Deliberate Practice. Mandatory.

[Hey! Before you read this post, ask yourself, “do I want to learn something today, or do I just want to look at some cool art?” If you want to learn before you look at the art, read on. If you just want to jump to some kick ass drawings, click here.]

Confession:

4 skater woodblock prints

All 4 of the Skater Series of Woodblock Prints

I haven’t been completely honest about these Skater prints I’ve been working on. These haven’t just been a quick, punk rock inspired project.

Don’t get me wrong, they are that, but they are actually about a whole lot more too.

Let me back up. The first of these was about about the punk rock and skate boards. I had been working waaaay too much in the Spice Mines (ie. in the office for my DayJob). I got home after a long weekend at the office, and whipped the first one out, because I just wanted to do something, and something quick was good enough.

I put on some punk rock, and whipped out the first skater woodblock print.

The next night, when I wanted to make another one, I realized I had an opportunity to learn and increase my skills as a woodblock printmaker.

Before I go any further, I need to dig into the concept of deliberate practice.

What is Deliberate Practice?

Deliberate practice is different from regular practice in that it is specifically designed to improve performance of a skill.

This all started when Dave sent me and Walter a link to an article about deliberate practice. I read the article, and started thinking about how to apply this to art.

I already practiced from time to time, most commonly in my sketch book, when I draw tomatos, art tools, whisky bottles, or whatever else in front of me. I focus on seeing the thing in front of me, and making my pencil follow what my eye sees. It is practice, specifically designed to improve my drawing skill.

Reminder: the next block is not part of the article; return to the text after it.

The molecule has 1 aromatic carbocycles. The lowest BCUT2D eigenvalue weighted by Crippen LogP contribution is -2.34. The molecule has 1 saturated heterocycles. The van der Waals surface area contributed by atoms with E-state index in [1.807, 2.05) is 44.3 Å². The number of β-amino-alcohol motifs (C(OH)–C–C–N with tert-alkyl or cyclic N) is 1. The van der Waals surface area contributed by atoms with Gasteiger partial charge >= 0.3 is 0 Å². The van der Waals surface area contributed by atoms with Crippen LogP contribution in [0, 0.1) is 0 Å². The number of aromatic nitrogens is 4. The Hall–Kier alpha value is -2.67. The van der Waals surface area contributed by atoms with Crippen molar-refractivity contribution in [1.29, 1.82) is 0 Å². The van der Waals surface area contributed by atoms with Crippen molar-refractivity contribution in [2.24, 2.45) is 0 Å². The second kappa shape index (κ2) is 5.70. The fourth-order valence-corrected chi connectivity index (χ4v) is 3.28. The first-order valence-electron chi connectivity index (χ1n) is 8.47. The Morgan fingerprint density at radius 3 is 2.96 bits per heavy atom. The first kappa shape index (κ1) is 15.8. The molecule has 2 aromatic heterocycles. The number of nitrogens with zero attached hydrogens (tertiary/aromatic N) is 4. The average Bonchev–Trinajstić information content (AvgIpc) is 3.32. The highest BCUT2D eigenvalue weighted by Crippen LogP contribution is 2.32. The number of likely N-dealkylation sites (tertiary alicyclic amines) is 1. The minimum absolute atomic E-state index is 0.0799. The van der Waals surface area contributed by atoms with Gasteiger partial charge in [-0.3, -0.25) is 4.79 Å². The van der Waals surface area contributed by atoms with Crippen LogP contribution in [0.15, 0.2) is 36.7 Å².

I decided this skater series of woodblock prints would be my chance to apply deliberate practice to woodblock printmaking. I focused on two things in particular: how the wood effects the image, and the design issues of working in black and white. I’ll expand on these in a bit.

Who wrote the book on Deliberate Practice?

It turns out that someone did write a book about this, and fairly recently too (it’s not even out in softcover yet).

Geoff Colvin’s book, Talent is Overrated discusses specifically how deliberate practice improves performance.

Read this book.

Click the link I provided to Amazon, get the audio book from audible, or just go to your local bookstore and sit down with this book for an hour.

The characteristics of deliberate practice are:

  1. It is designed specifically to improve performance
  2. It can be repeated, a lot
  3. Feedback is continuously available
  4. It is mentally demanding
  5. Typically, it is not fun (or everyone would do it)

I’m not going to get into the nitty gritty, because the book does a good job. If you have any interest in being better at what you do, you owe it to yourself to check this book out. If nothing else, sit down at Borders or Barnes & Noble with this book for an hour, and read chapters 5, 6, and 7. Those chapters describe what deliberate practice is, how it works, and how to apply deliberate practice to your life.

Deliberate Practice applied to Woodblock Printmaking

I set out on this skater series specifically to apply these concepts of deliberate practice to my craft of woodblock printmaking. The subject matter didn’t matter much, and the whole punk rock thing actually didn’t matter much. In fact, these elements were included as an attempt to make this practice a little more fun (but you already knew that, if you only read the italics).